The Underground Railroad was any organized movement activity, designed to assist runaway slaves. "A secret method of conducting Negro slaves" (Gara 3). The railroad reached its peak in the period 1830-1865. It was known by every route the enslaved took, or attempted to take to freedom.
Neither "underground" nor a "railroad, it consisted of paths and roads, through swamps and over mountains, along and across rivers and even sea. These networks of escape could not be documented even with precision. The work of the Underground Railroad was so effective that its action intimated slaveowners. Most regarded the underground as "organized theft" and a threat to their livelihood ("History and Geography Of The Underground Railroad", paragraph 2). The term Underground Railroad originated when an enslaved runaway, Tice Davids, fled from Kentucky and may have taken refuge with John Rankin, a white abolitionist, in Ripley, Ohio. Determined to retrieve his property, the owner chased Davids to the Ohio River, but Davids suddenly disappeared without a trace, leaving his owner wondering if the slave had "gone off on some underground road." The success of Davids' escape soon spread among the enslaved on southern plantations on an invisible telegraph, which spoke an intelligible language only to the men who knew its code (Buckmaster 58-59).
Evidence is unclear when the Underground Railroad began but there, were isolated cases of help given to runaways as early as the 1700 s. One of the earliest recorded "organized" escapes may have occurred in 1786 when Quakers in Philadelphia assisted a group of refugees from Virginia to freedom. The story of the Underground Railroad is one of individual sacrifice and heroism in the efforts of the enslaved people to reach freedom from bondage. It was perhaps the most dramatic protest action against slavery in the United States history.
The hatred of enslavement came with the first slave and did not wane until the end of slavery. For many African Americans who lived in the slave states prior to and during the Civil War, the Underground Railroad provided them the opportunity and assistance to secretly escape from slavery and find freedom. The most intriguing feature of the Underground Railroad was it's lack of formal organization. No national organization of the underground existed since "leadership in it was reached by individual performance and examples, not by election or appointment" ("History and Geography Of The Underground Railroad", paragraph 13). It confronted human bondage without any direct demands or intended violence and the railroad played a prominent role in the destruction of the institution of slavery.
The Underground Railroad helped fugitive slaves escape to areas of safety in free states. The loosely constructed network of escape routes originated in the South, intertwined throughout the North, and ended in Canada. Escape routes were not just restricted to the North, but also extended into western territories, Mexico and the Caribbean. The antislavery movement played a primary role in assisting runaways to freedom. Abolitionists were crucial to the operations of the underground, but not all them participated in or sanctioned its activities. Occasionally, African Americans and White abolitionists worked jointly to aid the runaway.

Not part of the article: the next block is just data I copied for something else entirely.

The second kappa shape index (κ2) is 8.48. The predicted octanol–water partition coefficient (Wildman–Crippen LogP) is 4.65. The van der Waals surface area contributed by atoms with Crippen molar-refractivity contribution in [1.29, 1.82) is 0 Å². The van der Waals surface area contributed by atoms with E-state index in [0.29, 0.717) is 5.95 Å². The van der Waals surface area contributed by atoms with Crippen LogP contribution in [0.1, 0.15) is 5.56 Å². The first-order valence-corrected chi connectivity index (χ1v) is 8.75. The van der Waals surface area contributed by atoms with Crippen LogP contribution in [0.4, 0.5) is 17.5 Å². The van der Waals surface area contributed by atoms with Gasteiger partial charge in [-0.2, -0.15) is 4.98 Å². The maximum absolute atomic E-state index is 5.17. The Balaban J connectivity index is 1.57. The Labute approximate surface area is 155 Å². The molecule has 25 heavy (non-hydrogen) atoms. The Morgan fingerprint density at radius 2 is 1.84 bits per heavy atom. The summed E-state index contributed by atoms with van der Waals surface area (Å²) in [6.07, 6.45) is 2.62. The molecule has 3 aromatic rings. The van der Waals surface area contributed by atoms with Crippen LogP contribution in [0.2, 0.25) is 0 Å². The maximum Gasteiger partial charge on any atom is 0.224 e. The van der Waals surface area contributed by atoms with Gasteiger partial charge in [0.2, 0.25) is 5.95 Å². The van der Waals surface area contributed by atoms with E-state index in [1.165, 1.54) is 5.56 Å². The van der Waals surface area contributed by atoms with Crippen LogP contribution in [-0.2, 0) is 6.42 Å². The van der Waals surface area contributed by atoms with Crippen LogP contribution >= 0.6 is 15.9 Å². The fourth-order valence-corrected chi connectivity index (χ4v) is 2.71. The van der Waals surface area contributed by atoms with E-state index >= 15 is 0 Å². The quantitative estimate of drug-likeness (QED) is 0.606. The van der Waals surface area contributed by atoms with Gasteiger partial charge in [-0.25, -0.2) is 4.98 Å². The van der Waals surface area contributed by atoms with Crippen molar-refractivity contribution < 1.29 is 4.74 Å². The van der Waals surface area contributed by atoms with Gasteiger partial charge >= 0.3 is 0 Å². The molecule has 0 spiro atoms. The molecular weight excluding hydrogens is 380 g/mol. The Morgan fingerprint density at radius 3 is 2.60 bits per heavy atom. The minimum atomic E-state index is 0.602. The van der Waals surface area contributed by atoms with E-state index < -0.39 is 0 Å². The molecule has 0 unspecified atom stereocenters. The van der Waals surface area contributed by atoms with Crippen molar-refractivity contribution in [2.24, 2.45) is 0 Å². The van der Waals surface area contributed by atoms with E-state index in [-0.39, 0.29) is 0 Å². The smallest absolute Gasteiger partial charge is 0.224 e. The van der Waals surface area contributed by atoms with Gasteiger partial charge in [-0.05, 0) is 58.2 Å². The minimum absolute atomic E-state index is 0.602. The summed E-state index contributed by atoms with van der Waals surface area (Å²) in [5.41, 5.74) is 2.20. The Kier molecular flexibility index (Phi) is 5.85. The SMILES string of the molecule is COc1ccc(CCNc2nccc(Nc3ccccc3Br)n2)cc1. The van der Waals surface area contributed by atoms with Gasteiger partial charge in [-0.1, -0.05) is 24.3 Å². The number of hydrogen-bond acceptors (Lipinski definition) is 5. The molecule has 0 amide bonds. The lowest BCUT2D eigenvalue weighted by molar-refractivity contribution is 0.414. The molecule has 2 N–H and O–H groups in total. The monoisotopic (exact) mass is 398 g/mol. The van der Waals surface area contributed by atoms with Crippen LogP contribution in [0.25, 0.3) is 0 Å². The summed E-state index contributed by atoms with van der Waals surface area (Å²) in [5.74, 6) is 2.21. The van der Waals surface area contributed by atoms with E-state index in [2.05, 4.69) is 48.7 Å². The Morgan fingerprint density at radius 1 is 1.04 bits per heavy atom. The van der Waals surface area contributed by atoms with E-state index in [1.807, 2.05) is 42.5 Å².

Yet for the most part, the African American abolitionist played a key role in underground activities. Since most African American abolitionists were former bondsmen, they usually took a personal interest in helping loved ones or anyone who wanted to gain freedom. Their work contributed to the success of the Underground Railroad. In 1787, Isaac T. Hopper, a Quaker teenager, "began to organize a system for hiding and aiding fugitive slaves" ("History and Geography Of The Underground Railroad", paragraph 10).
Soon several towns in Pennsylvania and New Jersey offered assistance to runaways. Organized flight became evident in 1804 when General Thomas Bodes, a revolutionary officer of Columbia, Pennsylvania, aided and then refused to surrender a runaway bondsman to the owner. By the 1830 s, participation in furtive activity increased, and abolitionists recognized the underground as an effective weapon of attack against human bondage. The intention of the abolitionists was not to lure or personally guide runaways to freedom, but to offer whatever assistance they needed to reach their destination. Underground operations generally relied on secret codes as railroad jargon's alerted "passengers" when travel was safe. Runaways usually commuted either alone or in small groups, assisted by African American, or White "conductors", who were responsible for moving fugitives and risking their lives and property to escort refugees to freedom.
From 1830 to 1865, the Underground Railroad reached its peak as the abolitionists and sympathizers, who condemned human bondage, aided bondsmen to freedom. During the exodus, the refugees received food, shelter, and money at homes and businesses where fugitives would eat and rest. These were called "stations" and "depots", which were operated by "stationmasters", who contributed the money or goods and offered assistance. Some operators notified runaways of the stations through inconspicuous signals, such as brightly lit candles in windows or by shimmering lanterns strategically positioned in the front yard.
Once safety was ensured, the temporary havens provided refugees rest in concealed rooms, attics, and cellars. When stations were not readily available, runaways took protection in caves, swamps, hills, and trenches. The abolitionists used the Underground Railroad as a propaganda device to dramatize the evils of slavery. In addition to the help abolitionist provided the fugitives with during the escapes, they also helped fugitives settle into communities by helping them find jobs and providing letters of recommendation. Abolitionist Levi Coffin and Harriet Tubman were two of the most known conductors of the Underground Railroad. Harriet Tubman escaped from the Eastern Shore of Maryland and became known as "Moses" to her people for her brave and resourceful thrusts into the slavery territory.